The Housekeeper + The Professor is another of my First Tuesday Book Club finds. It has been on my TBR list for ages and although I am glad I read it, I wasn't overly excited by this novel. In fact, I am slightly disappointed.
Genre: Fiction, Japanese
Each morning, as the Professor and the Housekeeper are reintroduced to one another, a strange, beautiful relationship blossoms between them. The Professor may not remember what he had for breakfast, but his mind is still alive with elegant equations from the past. He devises clever maths riddles - based on her shoe size or her birthday- and the numbers reveal a sheltering and poetic world to both the Housekeeper and her ten-year-old son. With each new equation, the three lost souls forge an affection more mysterious than imaginary numbers, and a bond that runs deeper than memory.
The premise for this novel was interesting, as was the developing relationship between the Housekeeper, the Professor and her son, Root (nicknamed so by the Professor who upon meeting him each day, declares that his flat head reminds him of the square root sign). Unfortunately I found this novel and it's characters hard to connect with.
I blame the math. I do not like math. I am not a fan of numbers. Give me living, breathing words any day. To me, numbers are flat. Considering that the Professor was a mathematician, this book is full of equations. Ogawa uses plenty of math terminology to create the world of the Professor and to give the reader some insight into his mind. I found this made the book terribly slow.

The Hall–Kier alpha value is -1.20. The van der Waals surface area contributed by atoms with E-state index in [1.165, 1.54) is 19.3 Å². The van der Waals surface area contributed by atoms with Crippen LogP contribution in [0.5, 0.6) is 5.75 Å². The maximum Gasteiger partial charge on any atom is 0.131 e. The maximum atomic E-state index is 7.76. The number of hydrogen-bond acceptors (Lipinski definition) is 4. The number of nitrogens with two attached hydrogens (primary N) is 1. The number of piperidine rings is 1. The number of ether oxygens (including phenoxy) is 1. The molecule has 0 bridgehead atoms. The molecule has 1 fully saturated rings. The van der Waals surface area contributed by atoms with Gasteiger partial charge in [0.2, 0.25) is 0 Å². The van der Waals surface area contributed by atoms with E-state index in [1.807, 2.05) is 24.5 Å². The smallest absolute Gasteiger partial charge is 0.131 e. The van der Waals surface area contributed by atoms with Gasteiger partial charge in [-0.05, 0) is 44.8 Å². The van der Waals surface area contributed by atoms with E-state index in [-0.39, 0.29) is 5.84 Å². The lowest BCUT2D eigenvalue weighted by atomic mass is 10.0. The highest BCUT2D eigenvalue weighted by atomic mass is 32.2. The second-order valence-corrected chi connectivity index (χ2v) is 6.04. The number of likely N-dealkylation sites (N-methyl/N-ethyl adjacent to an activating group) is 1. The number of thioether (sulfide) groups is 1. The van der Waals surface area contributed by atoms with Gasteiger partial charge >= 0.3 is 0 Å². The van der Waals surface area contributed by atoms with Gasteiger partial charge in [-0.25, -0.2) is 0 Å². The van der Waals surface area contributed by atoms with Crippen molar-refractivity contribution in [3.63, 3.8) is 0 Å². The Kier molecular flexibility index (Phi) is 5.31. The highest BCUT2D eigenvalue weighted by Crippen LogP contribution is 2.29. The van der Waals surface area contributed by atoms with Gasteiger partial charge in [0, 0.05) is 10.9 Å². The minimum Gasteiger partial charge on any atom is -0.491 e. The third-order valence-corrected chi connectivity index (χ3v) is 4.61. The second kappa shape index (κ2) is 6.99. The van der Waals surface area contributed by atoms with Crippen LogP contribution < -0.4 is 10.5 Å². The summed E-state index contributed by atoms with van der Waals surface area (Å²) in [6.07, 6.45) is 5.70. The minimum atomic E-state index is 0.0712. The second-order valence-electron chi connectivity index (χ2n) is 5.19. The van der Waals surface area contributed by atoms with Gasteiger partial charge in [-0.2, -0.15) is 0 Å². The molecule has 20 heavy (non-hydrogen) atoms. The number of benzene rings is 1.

The Housekeeper and her son find the Professor's love of numbers intriguing and his number games beautiful. They are quickly drawn into his world and are keen to solve his equations. I get the feeling Ogawa wanted the reader to also be drawn into this world and feel just as passionate about numbers are the characters were. Not me. Sorry. I really don't enjoy math.
I also had a problem with the baseball. I am not a sporty person. I do not follow any sort of sport, let alone baseball which isn't widely played in Australia (I don't even think it is played professionally here, correct me if I am wrong). So all the long-winded descriptions of games, Japanese players batting averages and their careers just didn't interest me.
So there you have it. I enjoyed the growing relationship between the three main characters and I felt this was a really tender, sad story that did a good job of showing how memory loss can affect a persons life, but all the math and baseball made it too difficult for me to read enthusiastically.
I feel like I have missed something really important because of this.. like my eyes were closed to something profound.. but I am not going to read it again to find out.
If you enjoy math, baseball and stories about people then you may really love this book. It just wasn't for me.